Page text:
What to Say (and Not Say) in a Job Interview | TechWell

What to Say (and Not Say) in a Job Interview

People shaking hands at a job interview

Even when jobs are plentiful and your credentials are superb, the interview can strongly influence whether you get the job you’re seeking. It’s not just what you say in responding to interview questions that’s important; it’s how you say it.

For example, instead of simply spouting that you have the experience and qualifications required, offer evidence. Describe a problem that you solved, a project that you saved, or an important contribution that you made. Emphasize thorny aspects of the situation that your expertise enabled you to resolve. 

Similarly, it’s not enough to claim that you’re flexible. Instead, describe situations in which you willingly worked additional hours, voluntarily took on extra tasks, or in some other way went beyond your day-to-day responsibilities.

And instead of insisting that you’re knowledgeable about the prospective employer, comment on issues you’ve learned about the company from its website and related material. But be just a little restrained in doing this, since you might touch on issues the interviewer is unfamiliar with—and there’s nothing to be gained by embarrassing the interviewer.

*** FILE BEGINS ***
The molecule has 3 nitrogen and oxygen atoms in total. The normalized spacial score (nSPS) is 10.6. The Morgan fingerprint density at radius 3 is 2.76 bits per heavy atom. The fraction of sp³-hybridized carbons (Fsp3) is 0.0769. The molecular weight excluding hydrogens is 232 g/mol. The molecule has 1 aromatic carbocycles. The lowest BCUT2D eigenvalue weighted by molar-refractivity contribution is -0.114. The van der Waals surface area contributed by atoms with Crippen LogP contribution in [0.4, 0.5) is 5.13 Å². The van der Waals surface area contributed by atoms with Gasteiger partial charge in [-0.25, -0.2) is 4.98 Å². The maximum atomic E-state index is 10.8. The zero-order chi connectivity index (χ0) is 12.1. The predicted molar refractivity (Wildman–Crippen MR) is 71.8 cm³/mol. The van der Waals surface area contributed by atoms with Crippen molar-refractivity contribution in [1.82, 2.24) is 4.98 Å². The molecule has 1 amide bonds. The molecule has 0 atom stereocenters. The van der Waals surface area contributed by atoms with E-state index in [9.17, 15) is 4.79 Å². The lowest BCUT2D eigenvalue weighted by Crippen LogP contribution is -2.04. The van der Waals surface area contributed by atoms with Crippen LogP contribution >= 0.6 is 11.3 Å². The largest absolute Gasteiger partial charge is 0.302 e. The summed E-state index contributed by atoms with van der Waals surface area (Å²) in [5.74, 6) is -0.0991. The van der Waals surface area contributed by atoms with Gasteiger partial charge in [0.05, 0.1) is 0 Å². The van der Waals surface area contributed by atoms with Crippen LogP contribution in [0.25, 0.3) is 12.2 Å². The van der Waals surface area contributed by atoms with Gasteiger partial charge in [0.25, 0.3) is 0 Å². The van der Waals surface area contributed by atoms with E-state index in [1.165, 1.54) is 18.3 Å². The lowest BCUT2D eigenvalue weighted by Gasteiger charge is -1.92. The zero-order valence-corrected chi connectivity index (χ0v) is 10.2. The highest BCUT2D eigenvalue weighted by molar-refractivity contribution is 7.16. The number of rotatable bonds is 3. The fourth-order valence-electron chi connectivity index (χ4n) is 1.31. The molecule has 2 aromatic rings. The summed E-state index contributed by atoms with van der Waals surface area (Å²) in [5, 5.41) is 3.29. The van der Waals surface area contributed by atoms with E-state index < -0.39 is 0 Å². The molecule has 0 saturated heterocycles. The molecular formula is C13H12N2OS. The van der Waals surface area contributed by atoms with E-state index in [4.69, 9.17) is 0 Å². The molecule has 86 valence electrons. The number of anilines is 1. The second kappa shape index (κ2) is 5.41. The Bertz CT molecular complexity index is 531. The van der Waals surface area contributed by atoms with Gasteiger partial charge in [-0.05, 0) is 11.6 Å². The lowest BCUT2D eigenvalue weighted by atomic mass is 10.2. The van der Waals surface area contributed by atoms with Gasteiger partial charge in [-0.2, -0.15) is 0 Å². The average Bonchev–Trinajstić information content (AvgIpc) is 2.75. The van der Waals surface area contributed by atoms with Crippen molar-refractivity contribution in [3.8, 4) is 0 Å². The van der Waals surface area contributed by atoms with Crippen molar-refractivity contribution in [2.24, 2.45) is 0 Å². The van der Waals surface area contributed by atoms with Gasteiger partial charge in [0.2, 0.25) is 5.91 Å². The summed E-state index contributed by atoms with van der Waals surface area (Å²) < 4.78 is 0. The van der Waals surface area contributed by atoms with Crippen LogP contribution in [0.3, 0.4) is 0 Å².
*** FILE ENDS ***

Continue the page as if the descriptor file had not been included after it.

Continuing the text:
Even more important than things you should say is steering clear of things you shouldn’t say. It’s usually unwise to claim you hate your current job, even if you do. If you’re questioned about it, focus your response on aspects of the job that appeal to you. Similarly, badmouthing your boss won’t endear you to any future employer.

And while you’ll certainly want information about salary, benefits, vacation time, and so on—the what’s-in-it-for-me subjects—these are not the topics to lead with. Your emphasis early in the interview process should be on how you can fit in, do the job, and help the organization or team.

In terms of both what to say and what not to say, it’s important to prepare. Think about how you’ll address the above issues. List questions you might be asked and determine how you’ll respond. Strive to avoid the filler words—such as “um” and “y’know”—that permeate everyday conversation but that in an interview might convey a lack of confidence.

Role-play with a friend or colleague to gain experience, especially if it’s been a long time since your last job search. But don’t over-rehearse to the point that you have a canned response to every question. The company is looking to hire a human being, not a robot.

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